• Lead: The insulated wire plus electrode(s) and terminal pin used to connect the pulse generator to cardiac tissue. The lead carries the stimulus from the pulse generator to the heart and, in demand modes, relays intrinsic cardiac signals back to the sense amplifier of the pulse generator. A single-chamber pulse generator requires one lead, while a dual-chamber pulse generator usually requires two (one for the atrium, another for the ventricle).
  • Bipolar lead: A pacing lead with two electrical poles that are external from the pulse generator. The negative pole or cathode is located at the extreme distal tip of the pacing lead, while the positive pole or anode is formed of an annular electrode located at a distance in the range of 10 millimeters from the cathode. The cathode is the electrode through which the stimulating pulse is delivered. Bipolar leads are characterized by relatively small spikes on the paced ECG.
  • Unipolar lead: A pacing lead with a single electrical pole at the distal tip of the pacing lead (negative pole). The anode (positive pole) is the pulse generator case. The cathode is the electrode through which the stimulating pulse is delivered. Unipolar stimulation or sensing via a unipolar lead is of course bipolar in the sense that, e.g., a conductive casing of the pacemaker constitutes a second pole.
  • Stimulation, capture, or pacing threshold: The minimum electric output from the pacemaker which consistently elicits a cardiac depolarization and contraction.
  • Stimulation energy: The energy of the electric output from the pacemaker. The energy is used herein to quantitatively describe the stimulation effectiveness of a stimulation pulse. Alternatively, it could be expressed in terms of voltage, current, width, shape, and/or charge of the pulse.
  • IEGM signal amplitude: The amplitude can be defined in two different ways: the peak value, i.e., the maximum distance (positive and/or negative) from the signal baseline, or the peak-to-peak value, i.e., the distance between the maximum positive and negative deflections of the IEGM signal. An implantable heart stimulating device usually senses the peak-to-peak value. Thus, a threshold for sensing could refer to either of these definitions.
DESCRIPTION OF PRIOR ART

In US-4,969,460 a pacemaker is described having a spontaneous event and noise detector for sensing inter alia noise. When noise is detected a noise flag is set and capture detection and automatic output regulation is suspended (see e.g. col.24, lines 26-48). Instead pacing takes place with a comparatively large output. Criteria for setting the noise flag are not discussed.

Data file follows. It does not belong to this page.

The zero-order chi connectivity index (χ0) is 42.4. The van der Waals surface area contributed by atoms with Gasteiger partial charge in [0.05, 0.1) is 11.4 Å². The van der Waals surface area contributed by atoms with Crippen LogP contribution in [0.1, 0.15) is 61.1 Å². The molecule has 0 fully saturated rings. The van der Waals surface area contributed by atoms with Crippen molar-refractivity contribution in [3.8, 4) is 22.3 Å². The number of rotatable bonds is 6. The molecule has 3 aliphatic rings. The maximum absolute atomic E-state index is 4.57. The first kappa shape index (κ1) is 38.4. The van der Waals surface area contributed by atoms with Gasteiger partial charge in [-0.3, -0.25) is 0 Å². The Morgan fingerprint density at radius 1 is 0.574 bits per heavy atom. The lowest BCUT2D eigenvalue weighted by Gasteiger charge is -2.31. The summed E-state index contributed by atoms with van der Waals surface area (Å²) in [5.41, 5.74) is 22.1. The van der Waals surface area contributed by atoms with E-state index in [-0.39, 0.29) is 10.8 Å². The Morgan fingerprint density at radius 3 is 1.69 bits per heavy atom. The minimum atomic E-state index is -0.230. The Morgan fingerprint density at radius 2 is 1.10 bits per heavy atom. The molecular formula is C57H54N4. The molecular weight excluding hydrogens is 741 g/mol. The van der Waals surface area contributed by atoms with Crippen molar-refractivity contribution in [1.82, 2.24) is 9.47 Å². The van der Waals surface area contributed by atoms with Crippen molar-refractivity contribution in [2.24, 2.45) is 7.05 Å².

The Pacesetter® REGENCYTM pacemaker with AUTOCAPTURETM, described in Pacesetter® User Manual, ordering no. 63 46 493 E500E, published in 1995, uses a bipolar arrangement connecting the pacemaker to the heart when operating in a mode where the stimulation pulse energy is adjusted in relation to the patient's changing capture threshold. In that AUTOCAPTURE mode, only one pole of the lead is used for delivering stimulation pulses, while both poles are used for sensing IEGM signals that are indicative of the heart's stimulation response and natural activity. In other modes of operation the pacemaker may be programmed to deliver stimulation pulses and sense heart activity in either bipolar or unipolar mode. The pacemaker may always completely inhibit a pulse, in order to favour natural heart beats. In that way a long life of the battery-powered heart stimulating device may be achieved.

The adaptive function is advantageous, but to ensure correct evoked response (ER) detection, bipolar sensing is deemed absolutely necessary. In the described pacemaker, unipolar sensing could endanger correct ER detection, since that sensing is more sensitive to noise, especially myopotential, influence than bipolar sensing, as mentioned above. Depending on sign and magnitude of the noise, ER sensing could be erroneously indicate capture or non-capture, which could lead to an inappropriate reaction by the pacemaker.

Also, when sensing and stimulation are carried out with the same polarity, the sensing can be complicated due to polarization at the electrode(s) caused by the stimulation pulse. However, that is a problem not specifically related to the occurrence of noise.

If sensing and pulse adjustment based thereon could be performed reliably with a unipolar lead instead of a bipolar lead, one would also benefit from the advantages of a less complicated conductive means for transferring both the stimulation and sensing signals.

The operation of the prior art pacemaker will now be described in greater detail.

It operates in a sensing mode that incorporates a refractory period. Immediately following a pacemaker output or a sensed intrinsic event, the pacemaker ceases to be responsive to detectable signals for a predetermined period of time. This prevents the pulse generator from detecting the terminal portion of the depolarization signal and, in some circumstances, the repolarization signal which might result in timing errors.

In atrial applications, longer refractory periods should be employed to prevent detection of terminal portions of the QRS complex which, if detected, would reset the pulse generator timing, resulting in a lower pacing rate than the programmed rate.